Geog_102_Week_5_online

Geog_102_Week_5_online - WeatherSystems AirMasses...

Info icon This preview shows pages 1–6. Sign up to view the full content.

View Full Document Right Arrow Icon
1 Weather Systems Air Masses • Fronts: warm, cold, occluded • Cyclonic storms • Anticyclonic weather • Tropical Weather Systems • Weather system: a recurring pattern of atmospheric circulation (e.g., high pressure system , low pressure system ) associated with characteristic weather events. • Occur at a wide range of scales, from a few kilometers (e.g. a tornado) to more than a thousand kilometers (e.g. cyclones and anticyclones) • Weather patterns are typically a response to the movement of large bodies of air called air masses , comprising 10 5 ­ 10 7 km 3 of air. Weather Systems
Image of page 1

Info iconThis preview has intentionally blurred sections. Sign up to view the full version.

View Full Document Right Arrow Icon
2 Air Masses An air mass is a large body of air with fairly uniform temperature and moisture characteristics. Air masses acquire their characteristics in source regions and are classified on the basis of: 1. Latitudinal position (Polar, Tropical) 2. Nature of source region surface (maritime, continental) Air Mass Types Lat. of origin: ­ Arctic (A) ­ Polar (P) ­ Tropical (T) Surface type: ­ maritime (m) ­ continental (c) Fig. 8.2a
Image of page 2
3 Airmasses Affecting Vancouver Area: Winter Over the Vancouver region in winter , we typically see the following air masses and weather conditions: Maritime Polar (mP): cool, moist, 5° to 8° C (rain) This is the dominant air mass over Vancouver. Maritime Arctic (mA): cold, moist, ­ 5° to 5° C (rain/snow) Continental Arctic (cA): very cold, very dry, ­ 5° to ­15° C (snow or clear, very cold weather) Airmasses Affecting Vancouver Area: Summer • Over the Vancouver region in summer , we typically see the following air masses and weather conditions: Maritime Tropical (mT): warm, moist 15° to 25° C (dry weather if anticyclonic flow, otherwise showery if cyclonic). This is the typical mid­summer airmass. Maritime Polar (mP): cool, moist 10° to 15° C (showery). This is the cooler airmass which causes cooler, wetter interludes in summer.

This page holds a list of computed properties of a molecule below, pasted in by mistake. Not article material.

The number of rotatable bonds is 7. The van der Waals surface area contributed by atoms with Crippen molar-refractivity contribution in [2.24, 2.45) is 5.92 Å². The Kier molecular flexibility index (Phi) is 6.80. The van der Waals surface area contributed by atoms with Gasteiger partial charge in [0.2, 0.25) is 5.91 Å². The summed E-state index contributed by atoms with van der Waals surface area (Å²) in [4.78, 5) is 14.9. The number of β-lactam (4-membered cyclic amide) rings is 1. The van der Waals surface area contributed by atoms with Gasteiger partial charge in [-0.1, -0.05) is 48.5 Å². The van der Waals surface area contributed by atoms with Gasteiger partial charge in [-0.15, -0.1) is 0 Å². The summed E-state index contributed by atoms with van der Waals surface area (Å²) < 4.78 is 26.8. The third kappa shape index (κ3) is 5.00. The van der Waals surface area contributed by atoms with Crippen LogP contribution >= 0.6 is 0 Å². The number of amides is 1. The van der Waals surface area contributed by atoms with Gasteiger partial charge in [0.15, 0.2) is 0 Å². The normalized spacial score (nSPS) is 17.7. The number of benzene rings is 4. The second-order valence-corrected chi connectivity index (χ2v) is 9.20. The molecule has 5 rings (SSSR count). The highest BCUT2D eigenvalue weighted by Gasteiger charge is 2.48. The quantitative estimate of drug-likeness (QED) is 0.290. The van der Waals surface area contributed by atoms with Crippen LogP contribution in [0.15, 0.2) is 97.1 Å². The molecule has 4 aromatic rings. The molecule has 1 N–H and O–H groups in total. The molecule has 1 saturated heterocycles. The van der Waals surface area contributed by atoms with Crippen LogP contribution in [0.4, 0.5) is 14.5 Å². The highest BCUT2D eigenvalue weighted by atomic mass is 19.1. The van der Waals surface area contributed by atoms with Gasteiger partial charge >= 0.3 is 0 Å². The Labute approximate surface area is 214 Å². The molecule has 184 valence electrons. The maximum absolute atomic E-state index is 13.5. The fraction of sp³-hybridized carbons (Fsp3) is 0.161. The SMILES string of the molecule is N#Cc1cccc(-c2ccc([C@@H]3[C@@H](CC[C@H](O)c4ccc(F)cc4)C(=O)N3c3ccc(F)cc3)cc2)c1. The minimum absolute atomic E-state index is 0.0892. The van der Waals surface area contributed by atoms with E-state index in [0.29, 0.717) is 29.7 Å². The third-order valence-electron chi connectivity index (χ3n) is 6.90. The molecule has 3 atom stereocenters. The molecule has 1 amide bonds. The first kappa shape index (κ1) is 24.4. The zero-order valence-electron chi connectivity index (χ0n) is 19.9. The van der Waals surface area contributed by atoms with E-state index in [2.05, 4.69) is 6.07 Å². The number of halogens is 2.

Image of page 3

Info iconThis preview has intentionally blurred sections. Sign up to view the full version.

View Full Document Right Arrow Icon
4 • A given air mass usually has a well­defined boundary between itself and a neighbouring air mass. This boundary is termed a front . • Fronts are drawn on a weather map when there are notable temperature differences between air masses. • Three types of fronts: cold, warm, occluded • Frontal precipitation: precipitation occurring where air is lifted and cooled adiabatically at the frontal boundary between air masses; extensive clouds occur. Fronts How and Why Fronts Form Fronts form because a cold airmass (blue) and a warm airmass (red) converge towards each other towards a low­pressure centre . The front is the interface between the air masses drawn at the surface . Low cool mP warm sector mT cool mP High High High Warm Front Cold front Typical mid­latitude cyclone with warm and cold fronts
Image of page 4
5 Development of a Mid­Latitude Wave Cyclone These diagrams show a 3­D view of a frontal surface separating two air masses. Convergence of warm and cold air masses causes the frontal surface to buckle, so that the warm sector is surrounded by colder air.
Image of page 5

Info iconThis preview has intentionally blurred sections. Sign up to view the full version.

View Full Document Right Arrow Icon
Image of page 6
This is the end of the preview. Sign up to access the rest of the document.

{[ snackBarMessage ]}

What students are saying

  • Left Quote Icon

    As a current student on this bumpy collegiate pathway, I stumbled upon Course Hero, where I can find study resources for nearly all my courses, get online help from tutors 24/7, and even share my old projects, papers, and lecture notes with other students.

    Student Picture

    Kiran Temple University Fox School of Business ‘17, Course Hero Intern

  • Left Quote Icon

    I cannot even describe how much Course Hero helped me this summer. It’s truly become something I can always rely on and help me. In the end, I was not only able to survive summer classes, but I was able to thrive thanks to Course Hero.

    Student Picture

    Dana University of Pennsylvania ‘17, Course Hero Intern

  • Left Quote Icon

    The ability to access any university’s resources through Course Hero proved invaluable in my case. I was behind on Tulane coursework and actually used UCLA’s materials to help me move forward and get everything together on time.

    Student Picture

    Jill Tulane University ‘16, Course Hero Intern